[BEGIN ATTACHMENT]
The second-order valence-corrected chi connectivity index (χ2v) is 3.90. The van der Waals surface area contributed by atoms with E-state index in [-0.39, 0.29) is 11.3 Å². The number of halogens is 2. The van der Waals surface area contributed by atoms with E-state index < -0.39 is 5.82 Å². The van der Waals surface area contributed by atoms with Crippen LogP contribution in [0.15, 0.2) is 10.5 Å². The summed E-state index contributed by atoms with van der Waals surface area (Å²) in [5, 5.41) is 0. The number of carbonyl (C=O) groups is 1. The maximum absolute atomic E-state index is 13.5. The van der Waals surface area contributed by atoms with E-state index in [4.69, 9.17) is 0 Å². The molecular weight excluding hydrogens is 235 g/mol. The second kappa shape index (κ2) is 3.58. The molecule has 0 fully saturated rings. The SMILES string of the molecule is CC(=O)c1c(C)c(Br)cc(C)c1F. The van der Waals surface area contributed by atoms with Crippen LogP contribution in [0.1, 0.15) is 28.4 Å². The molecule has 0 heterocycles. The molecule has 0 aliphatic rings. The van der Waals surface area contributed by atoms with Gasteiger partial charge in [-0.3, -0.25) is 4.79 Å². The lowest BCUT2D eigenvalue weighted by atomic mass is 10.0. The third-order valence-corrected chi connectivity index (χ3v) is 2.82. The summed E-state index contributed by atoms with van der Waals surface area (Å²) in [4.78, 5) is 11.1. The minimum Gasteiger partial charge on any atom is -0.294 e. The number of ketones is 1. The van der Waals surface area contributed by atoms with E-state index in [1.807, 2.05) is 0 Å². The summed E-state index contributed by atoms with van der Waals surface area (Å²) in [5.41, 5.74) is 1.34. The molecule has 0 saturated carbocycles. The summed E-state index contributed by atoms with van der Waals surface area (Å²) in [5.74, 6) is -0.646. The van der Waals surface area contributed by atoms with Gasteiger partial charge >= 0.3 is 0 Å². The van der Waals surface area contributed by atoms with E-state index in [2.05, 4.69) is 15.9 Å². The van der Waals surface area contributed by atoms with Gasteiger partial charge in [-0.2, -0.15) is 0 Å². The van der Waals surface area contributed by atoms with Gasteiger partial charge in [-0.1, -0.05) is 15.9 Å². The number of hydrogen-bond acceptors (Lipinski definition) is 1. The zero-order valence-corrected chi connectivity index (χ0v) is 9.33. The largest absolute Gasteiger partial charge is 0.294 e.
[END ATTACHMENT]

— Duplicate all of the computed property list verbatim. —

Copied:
The second-order valence-corrected chi connectivity index (χ2v) is 3.90. The van der Waals surface area contributed by atoms with E-state index in [-0.39, 0.29) is 11.3 Å². The number of halogens is 2. The van der Waals surface area contributed by atoms with E-state index < -0.39 is 5.82 Å². The van der Waals surface area contributed by atoms with Crippen LogP contribution in [0.15, 0.2) is 10.5 Å². The summed E-state index contributed by atoms with van der Waals surface area (Å²) in [5, 5.41) is 0. The number of carbonyl (C=O) groups is 1. The maximum absolute atomic E-state index is 13.5. The van der Waals surface area contributed by atoms with E-state index in [4.69, 9.17) is 0 Å². The molecular weight excluding hydrogens is 235 g/mol. The second kappa shape index (κ2) is 3.58. The molecule has 0 fully saturated rings. The SMILES string of the molecule is CC(=O)c1c(C)c(Br)cc(C)c1F. The van der Waals surface area contributed by atoms with Crippen LogP contribution in [0.1, 0.15) is 28.4 Å². The molecule has 0 heterocycles. The molecule has 0 aliphatic rings. The van der Waals surface area contributed by atoms with Gasteiger partial charge in [-0.3, -0.25) is 4.79 Å². The lowest BCUT2D eigenvalue weighted by atomic mass is 10.0. The third-order valence-corrected chi connectivity index (χ3v) is 2.82. The summed E-state index contributed by atoms with van der Waals surface area (Å²) in [4.78, 5) is 11.1. The minimum Gasteiger partial charge on any atom is -0.294 e. The number of ketones is 1. The van der Waals surface area contributed by atoms with E-state index in [1.807, 2.05) is 0 Å². The summed E-state index contributed by atoms with van der Waals surface area (Å²) in [5.41, 5.74) is 1.34. The molecule has 0 saturated carbocycles. The summed E-state index contributed by atoms with van der Waals surface area (Å²) in [5.74, 6) is -0.646. The van der Waals surface area contributed by atoms with Gasteiger partial charge >= 0.3 is 0 Å². The van der Waals surface area contributed by atoms with E-state index in [2.05, 4.69) is 15.9 Å². The van der Waals surface area contributed by atoms with Gasteiger partial charge in [-0.2, -0.15) is 0 Å². The van der Waals surface area contributed by atoms with Gasteiger partial charge in [-0.1, -0.05) is 15.9 Å². The number of hydrogen-bond acceptors (Lipinski definition) is 1. The zero-order valence-corrected chi connectivity index (χ0v) is 9.33. The largest absolute Gasteiger partial charge is 0.294 e.